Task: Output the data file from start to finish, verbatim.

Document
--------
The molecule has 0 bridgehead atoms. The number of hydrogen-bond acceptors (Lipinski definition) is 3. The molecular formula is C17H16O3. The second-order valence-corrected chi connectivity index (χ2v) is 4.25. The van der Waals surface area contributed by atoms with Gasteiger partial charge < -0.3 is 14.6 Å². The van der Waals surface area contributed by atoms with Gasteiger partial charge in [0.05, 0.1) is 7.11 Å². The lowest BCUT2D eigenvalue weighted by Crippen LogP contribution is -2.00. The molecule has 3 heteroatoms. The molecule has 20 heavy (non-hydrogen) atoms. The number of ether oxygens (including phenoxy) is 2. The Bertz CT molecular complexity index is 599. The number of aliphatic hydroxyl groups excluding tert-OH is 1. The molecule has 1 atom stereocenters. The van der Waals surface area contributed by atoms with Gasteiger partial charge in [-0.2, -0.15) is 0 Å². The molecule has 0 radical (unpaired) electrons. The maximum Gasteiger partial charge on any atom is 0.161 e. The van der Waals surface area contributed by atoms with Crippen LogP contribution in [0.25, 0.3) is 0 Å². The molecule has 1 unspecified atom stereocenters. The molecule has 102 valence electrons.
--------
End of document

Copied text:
The molecule has 0 bridgehead atoms. The number of hydrogen-bond acceptors (Lipinski definition) is 3. The molecular formula is C17H16O3. The second-order valence-corrected chi connectivity index (χ2v) is 4.25. The van der Waals surface area contributed by atoms with Gasteiger partial charge < -0.3 is 14.6 Å². The van der Waals surface area contributed by atoms with Gasteiger partial charge in [0.05, 0.1) is 7.11 Å². The lowest BCUT2D eigenvalue weighted by Crippen LogP contribution is -2.00. The molecule has 3 heteroatoms. The molecule has 20 heavy (non-hydrogen) atoms. The number of ether oxygens (including phenoxy) is 2. The Bertz CT molecular complexity index is 599. The number of aliphatic hydroxyl groups excluding tert-OH is 1. The molecule has 1 atom stereocenters. The van der Waals surface area contributed by atoms with Gasteiger partial charge in [-0.2, -0.15) is 0 Å². The molecule has 0 radical (unpaired) electrons. The maximum Gasteiger partial charge on any atom is 0.161 e. The van der Waals surface area contributed by atoms with Crippen LogP contribution in [0.25, 0.3) is 0 Å². The molecule has 1 unspecified atom stereocenters. The molecule has 102 valence electrons.